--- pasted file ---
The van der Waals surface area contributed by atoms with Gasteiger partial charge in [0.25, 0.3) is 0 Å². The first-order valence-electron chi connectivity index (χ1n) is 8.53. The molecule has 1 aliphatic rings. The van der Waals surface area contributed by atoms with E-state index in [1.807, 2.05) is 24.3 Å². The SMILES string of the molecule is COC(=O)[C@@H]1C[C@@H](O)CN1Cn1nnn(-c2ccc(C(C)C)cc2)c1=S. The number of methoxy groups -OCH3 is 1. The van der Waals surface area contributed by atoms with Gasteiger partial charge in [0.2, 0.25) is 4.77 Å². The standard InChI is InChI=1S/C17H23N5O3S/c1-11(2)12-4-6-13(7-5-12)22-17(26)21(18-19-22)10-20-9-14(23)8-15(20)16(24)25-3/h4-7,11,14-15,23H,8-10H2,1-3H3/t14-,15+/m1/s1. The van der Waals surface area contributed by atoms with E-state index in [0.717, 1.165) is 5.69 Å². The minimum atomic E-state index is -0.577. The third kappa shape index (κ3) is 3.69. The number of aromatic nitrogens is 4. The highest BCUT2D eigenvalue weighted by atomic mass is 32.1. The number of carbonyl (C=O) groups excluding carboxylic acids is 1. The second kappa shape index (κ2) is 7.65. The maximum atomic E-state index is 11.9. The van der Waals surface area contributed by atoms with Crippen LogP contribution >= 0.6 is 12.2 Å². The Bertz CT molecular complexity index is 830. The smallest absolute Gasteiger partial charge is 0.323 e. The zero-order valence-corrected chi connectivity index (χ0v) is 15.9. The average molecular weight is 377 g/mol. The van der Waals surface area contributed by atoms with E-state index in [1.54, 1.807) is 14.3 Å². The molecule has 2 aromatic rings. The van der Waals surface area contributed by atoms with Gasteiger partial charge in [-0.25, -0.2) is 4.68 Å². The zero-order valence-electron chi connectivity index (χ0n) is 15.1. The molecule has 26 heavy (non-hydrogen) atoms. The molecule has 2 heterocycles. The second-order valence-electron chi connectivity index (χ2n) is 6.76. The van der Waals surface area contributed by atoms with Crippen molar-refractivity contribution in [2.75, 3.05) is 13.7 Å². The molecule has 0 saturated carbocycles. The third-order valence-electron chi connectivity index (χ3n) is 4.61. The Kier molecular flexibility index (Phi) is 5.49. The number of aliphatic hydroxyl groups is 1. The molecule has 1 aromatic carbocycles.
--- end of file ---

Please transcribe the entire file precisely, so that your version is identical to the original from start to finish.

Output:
The van der Waals surface area contributed by atoms with Gasteiger partial charge in [0.25, 0.3) is 0 Å². The first-order valence-electron chi connectivity index (χ1n) is 8.53. The molecule has 1 aliphatic rings. The van der Waals surface area contributed by atoms with E-state index in [1.807, 2.05) is 24.3 Å². The SMILES string of the molecule is COC(=O)[C@@H]1C[C@@H](O)CN1Cn1nnn(-c2ccc(C(C)C)cc2)c1=S. The number of methoxy groups -OCH3 is 1. The van der Waals surface area contributed by atoms with Gasteiger partial charge in [0.2, 0.25) is 4.77 Å². The standard InChI is InChI=1S/C17H23N5O3S/c1-11(2)12-4-6-13(7-5-12)22-17(26)21(18-19-22)10-20-9-14(23)8-15(20)16(24)25-3/h4-7,11,14-15,23H,8-10H2,1-3H3/t14-,15+/m1/s1. The van der Waals surface area contributed by atoms with E-state index in [0.717, 1.165) is 5.69 Å². The minimum atomic E-state index is -0.577. The third kappa shape index (κ3) is 3.69. The number of aromatic nitrogens is 4. The highest BCUT2D eigenvalue weighted by atomic mass is 32.1. The number of carbonyl (C=O) groups excluding carboxylic acids is 1. The second kappa shape index (κ2) is 7.65. The maximum atomic E-state index is 11.9. The van der Waals surface area contributed by atoms with Crippen LogP contribution >= 0.6 is 12.2 Å². The Bertz CT molecular complexity index is 830. The smallest absolute Gasteiger partial charge is 0.323 e. The zero-order valence-corrected chi connectivity index (χ0v) is 15.9. The average molecular weight is 377 g/mol. The van der Waals surface area contributed by atoms with E-state index in [1.54, 1.807) is 14.3 Å². The molecule has 2 aromatic rings. The van der Waals surface area contributed by atoms with Gasteiger partial charge in [-0.25, -0.2) is 4.68 Å². The zero-order valence-electron chi connectivity index (χ0n) is 15.1. The molecule has 26 heavy (non-hydrogen) atoms. The molecule has 2 heterocycles. The second-order valence-electron chi connectivity index (χ2n) is 6.76. The van der Waals surface area contributed by atoms with Crippen molar-refractivity contribution in [2.75, 3.05) is 13.7 Å². The molecule has 0 saturated carbocycles. The third-order valence-electron chi connectivity index (χ3n) is 4.61. The Kier molecular flexibility index (Phi) is 5.49. The number of aliphatic hydroxyl groups is 1. The molecule has 1 aromatic carbocycles.